During this same time, I started my Global Health minor, and my vision became clearer. Global health involves helping those who are often ignored by medicine. I knew that medicine was not like Grey’s Anatomy or Dr. House. There are people who are left behind. I knew what it felt like to be an outsider, as I would transition from a nanny to “one of the girls” in high school and college. I knew how lonely it felt when my dad didn’t have the proper insurance during his job loss, and we didn’t know what to do. My vision in medicine is to level the playing field for all people seeking medical care by doing what fulfills me the most. In the end, it all came together. Volunteering in the ER, interning through Pathfinder, and shadowing doctors helped me discover my calling.

My interest in providing culturally competent care and helping marginalized people in medicine helped me during an Expresscare shift when I eased the fears of an undocumented teenager who thought he might have HIV after one of his several partners was infected. It felt empowering to explain STDs, safe sex, HIV, and PreP/Truvada, all in order to help the NP determine a course of action. I loved advocating for patients who didn’t have proper insurance, and felt gratified when the NP and I found another clinic where patients could receive affordable care.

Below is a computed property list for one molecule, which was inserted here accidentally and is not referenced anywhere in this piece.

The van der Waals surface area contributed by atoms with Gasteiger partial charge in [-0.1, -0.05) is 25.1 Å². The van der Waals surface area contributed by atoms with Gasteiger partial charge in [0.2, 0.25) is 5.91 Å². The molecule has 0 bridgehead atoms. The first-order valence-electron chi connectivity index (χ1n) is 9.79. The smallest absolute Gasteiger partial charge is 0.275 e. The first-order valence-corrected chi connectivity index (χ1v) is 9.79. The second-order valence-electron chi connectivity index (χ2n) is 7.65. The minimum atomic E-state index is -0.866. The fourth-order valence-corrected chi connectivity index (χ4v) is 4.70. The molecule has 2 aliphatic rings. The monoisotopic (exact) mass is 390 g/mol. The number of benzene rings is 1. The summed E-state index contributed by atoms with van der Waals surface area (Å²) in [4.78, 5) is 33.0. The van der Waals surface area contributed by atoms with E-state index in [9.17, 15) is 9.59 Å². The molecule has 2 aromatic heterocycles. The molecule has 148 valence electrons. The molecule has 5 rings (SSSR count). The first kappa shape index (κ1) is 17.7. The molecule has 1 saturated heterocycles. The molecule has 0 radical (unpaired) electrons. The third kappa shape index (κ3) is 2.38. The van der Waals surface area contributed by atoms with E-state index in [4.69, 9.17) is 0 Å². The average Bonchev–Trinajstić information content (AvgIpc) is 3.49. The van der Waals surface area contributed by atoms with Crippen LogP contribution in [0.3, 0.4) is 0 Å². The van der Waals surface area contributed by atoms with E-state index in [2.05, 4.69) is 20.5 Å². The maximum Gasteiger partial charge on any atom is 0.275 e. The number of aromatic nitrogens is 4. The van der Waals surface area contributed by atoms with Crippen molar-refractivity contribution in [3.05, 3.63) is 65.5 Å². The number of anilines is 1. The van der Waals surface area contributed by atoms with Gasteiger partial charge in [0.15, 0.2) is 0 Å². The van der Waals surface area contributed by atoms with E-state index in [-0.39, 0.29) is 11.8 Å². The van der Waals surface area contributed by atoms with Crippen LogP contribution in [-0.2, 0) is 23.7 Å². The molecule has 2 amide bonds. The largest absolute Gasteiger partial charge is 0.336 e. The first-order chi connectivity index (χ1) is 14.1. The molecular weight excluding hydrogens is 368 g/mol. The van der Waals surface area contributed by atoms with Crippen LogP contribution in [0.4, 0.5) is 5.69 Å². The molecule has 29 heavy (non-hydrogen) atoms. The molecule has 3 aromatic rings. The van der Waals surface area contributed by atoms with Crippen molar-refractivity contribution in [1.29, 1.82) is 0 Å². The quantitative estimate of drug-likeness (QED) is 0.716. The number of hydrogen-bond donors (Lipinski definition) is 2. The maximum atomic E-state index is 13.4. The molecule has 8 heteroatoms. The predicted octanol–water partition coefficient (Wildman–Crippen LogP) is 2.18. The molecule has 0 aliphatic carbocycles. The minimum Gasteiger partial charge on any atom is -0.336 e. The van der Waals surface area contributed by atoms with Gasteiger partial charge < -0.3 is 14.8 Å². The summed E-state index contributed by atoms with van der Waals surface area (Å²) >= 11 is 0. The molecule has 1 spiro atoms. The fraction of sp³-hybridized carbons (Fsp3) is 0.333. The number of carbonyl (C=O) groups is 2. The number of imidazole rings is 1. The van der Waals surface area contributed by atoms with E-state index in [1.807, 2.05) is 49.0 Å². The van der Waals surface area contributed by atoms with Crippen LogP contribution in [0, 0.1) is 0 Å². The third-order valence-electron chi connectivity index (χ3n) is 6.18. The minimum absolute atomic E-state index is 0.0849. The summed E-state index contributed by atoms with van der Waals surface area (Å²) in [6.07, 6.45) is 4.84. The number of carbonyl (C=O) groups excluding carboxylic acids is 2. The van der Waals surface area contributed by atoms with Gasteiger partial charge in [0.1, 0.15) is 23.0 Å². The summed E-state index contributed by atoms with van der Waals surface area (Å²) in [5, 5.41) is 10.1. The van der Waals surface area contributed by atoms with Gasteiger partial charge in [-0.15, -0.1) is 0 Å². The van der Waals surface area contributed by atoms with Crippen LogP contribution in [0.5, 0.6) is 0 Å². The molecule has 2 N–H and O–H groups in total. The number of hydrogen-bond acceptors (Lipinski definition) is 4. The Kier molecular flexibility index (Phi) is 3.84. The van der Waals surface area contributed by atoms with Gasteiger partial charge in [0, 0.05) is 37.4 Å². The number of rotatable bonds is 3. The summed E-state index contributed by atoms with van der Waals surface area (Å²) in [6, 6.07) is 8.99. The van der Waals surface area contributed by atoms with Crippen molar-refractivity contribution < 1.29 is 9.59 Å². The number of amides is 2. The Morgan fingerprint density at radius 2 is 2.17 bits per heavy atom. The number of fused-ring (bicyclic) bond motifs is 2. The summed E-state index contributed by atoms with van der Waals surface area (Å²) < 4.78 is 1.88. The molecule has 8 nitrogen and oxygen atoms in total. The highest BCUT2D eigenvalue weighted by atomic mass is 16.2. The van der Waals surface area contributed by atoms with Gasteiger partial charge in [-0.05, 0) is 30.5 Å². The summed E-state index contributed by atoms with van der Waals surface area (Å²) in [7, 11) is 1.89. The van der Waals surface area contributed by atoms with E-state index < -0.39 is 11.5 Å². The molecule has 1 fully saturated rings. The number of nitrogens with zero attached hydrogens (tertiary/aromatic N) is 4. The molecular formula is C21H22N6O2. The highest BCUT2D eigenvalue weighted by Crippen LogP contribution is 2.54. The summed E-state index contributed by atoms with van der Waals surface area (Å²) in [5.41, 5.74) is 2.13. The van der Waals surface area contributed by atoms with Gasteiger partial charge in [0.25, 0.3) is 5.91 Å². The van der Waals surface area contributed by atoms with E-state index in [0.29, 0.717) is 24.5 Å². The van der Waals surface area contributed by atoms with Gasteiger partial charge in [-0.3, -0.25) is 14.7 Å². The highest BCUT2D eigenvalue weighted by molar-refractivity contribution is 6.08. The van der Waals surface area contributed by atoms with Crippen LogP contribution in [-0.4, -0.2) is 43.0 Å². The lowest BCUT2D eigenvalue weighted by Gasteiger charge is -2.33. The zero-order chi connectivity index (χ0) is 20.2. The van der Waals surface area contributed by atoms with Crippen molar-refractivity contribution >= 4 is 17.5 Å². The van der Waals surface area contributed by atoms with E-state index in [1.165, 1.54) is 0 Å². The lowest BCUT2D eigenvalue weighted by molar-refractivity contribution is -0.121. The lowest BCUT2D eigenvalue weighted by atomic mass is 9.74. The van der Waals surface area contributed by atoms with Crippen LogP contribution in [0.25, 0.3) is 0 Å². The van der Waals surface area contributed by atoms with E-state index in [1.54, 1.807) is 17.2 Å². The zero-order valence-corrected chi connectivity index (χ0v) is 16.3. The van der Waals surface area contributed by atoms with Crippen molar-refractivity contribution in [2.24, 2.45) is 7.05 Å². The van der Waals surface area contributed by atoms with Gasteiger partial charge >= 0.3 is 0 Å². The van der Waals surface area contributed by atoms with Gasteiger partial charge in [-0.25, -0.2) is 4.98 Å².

In the end, my path in deciding to pursue medicine, especially a medical career that focuses on the medically underserved, was a culmination of years of life experience and exploration into the field. It started as a love of basic science, which led to choosing biochemistry and cell biology as a major. The ER volunteering gig introduced me to clinical medicine, and the Palomar internship confirmed that becoming a physician was my calling. My experiences as an outsider, and a person who had to juggle multiple lifes challenges, made me especially sensitive to those who are marginalized and overwhelmed, inspiring me to pursue a career in medicine that focuses on bringing care to marginalized folks.